I like that civic, municipal awareness. It reminded me of Tom Goes to the Mayor a little bit: local government, people being involved in the minutiae of their township.

“Mayor” is such a funny job to have because it’s almost enough power. But it’s also so small.
Yeah, I think there’s a lot of comedy to draw from that. Especially when it comes to these sort of quasi-towns that don’t have a lot of identity to them. Like, what do they do? I’m sure they do a lot, though.

Something that I really liked about that video was the way their relationship is left so vague. It made me think about how dudes use small talk to hide the fact that they are complete strangers.
Yeah. I picked up on that, too.

A lot of your work can be seen as a deconstruction of a certain type of toxic male.
Yeah.

Would you consider your character in Us to be part of that?
Oh, yeah, I guess so. There’s an entitled and comfortable quality to that character that we talked about. It doesn’t get a lot of time to develop in the movie, but it’s there. The digital release has outtakes that further amplify that.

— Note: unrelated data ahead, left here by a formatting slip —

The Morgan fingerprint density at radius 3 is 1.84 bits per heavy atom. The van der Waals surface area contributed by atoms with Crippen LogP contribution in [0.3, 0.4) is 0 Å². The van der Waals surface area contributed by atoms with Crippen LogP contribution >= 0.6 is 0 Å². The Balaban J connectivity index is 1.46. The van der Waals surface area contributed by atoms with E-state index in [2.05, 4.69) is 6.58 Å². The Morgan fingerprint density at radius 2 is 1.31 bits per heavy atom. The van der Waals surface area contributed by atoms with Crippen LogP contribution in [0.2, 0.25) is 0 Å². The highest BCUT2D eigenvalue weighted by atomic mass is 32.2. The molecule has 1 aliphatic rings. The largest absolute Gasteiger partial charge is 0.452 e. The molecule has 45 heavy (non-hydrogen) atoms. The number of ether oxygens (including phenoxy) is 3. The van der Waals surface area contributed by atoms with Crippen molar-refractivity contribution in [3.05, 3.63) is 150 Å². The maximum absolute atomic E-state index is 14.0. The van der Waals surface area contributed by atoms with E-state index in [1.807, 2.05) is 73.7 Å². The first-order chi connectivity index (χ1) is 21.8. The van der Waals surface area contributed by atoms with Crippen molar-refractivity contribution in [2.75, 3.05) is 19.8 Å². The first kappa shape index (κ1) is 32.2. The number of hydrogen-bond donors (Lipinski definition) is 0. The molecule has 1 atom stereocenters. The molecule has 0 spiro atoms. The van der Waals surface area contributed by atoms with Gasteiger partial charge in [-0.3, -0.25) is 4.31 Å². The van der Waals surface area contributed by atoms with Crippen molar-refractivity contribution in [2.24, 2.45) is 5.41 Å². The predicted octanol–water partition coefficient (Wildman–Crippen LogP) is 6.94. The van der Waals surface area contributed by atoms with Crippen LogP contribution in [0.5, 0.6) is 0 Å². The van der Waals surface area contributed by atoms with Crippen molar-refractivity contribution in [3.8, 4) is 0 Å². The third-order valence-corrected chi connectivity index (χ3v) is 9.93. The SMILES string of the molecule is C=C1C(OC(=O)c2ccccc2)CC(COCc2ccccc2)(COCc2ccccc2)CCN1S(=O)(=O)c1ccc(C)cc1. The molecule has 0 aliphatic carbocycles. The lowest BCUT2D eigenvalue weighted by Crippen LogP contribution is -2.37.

How did Abso Lutely get involved with Cory and Brendan?
As a production company we’re always on the lookout, scouting talent and people that sync with our vibes. So I reached out. I said, “We’d love to see what we can do to help you guys.” It started from that. The one thing we could do was get them just a little more money so that the production value of the work increases just a little bit. So the audio is a little better and you’re not just shooting it on your iPhone. I didn’t want to start sending them out into meetings with just those videos because the lo-fi quality would turn some people off. But I didn’t want to lose the intimate feel, like the stuff that Eric and I used to do. So for the next year or so we kind of funneled them a little development money and said, “Go and make more stuff.” And that’s what they did.

And then whose idea was it to start the podcast?
It was mine. At some point, we had the Branchburg pilot that we used to sell them around town. But everyone was still feeling like these guys were a little too young, too weird. And the environment for that on cable right now — for the moment, everyone feels a little risk averse. They’re not super excited to try weird comedy.

Not long ago, my manager made a good point that podcasts are now what Adult Swim was ten years ago. It’s a place where, for almost no money, you can experiment, you can develop your voice, you can find an audience.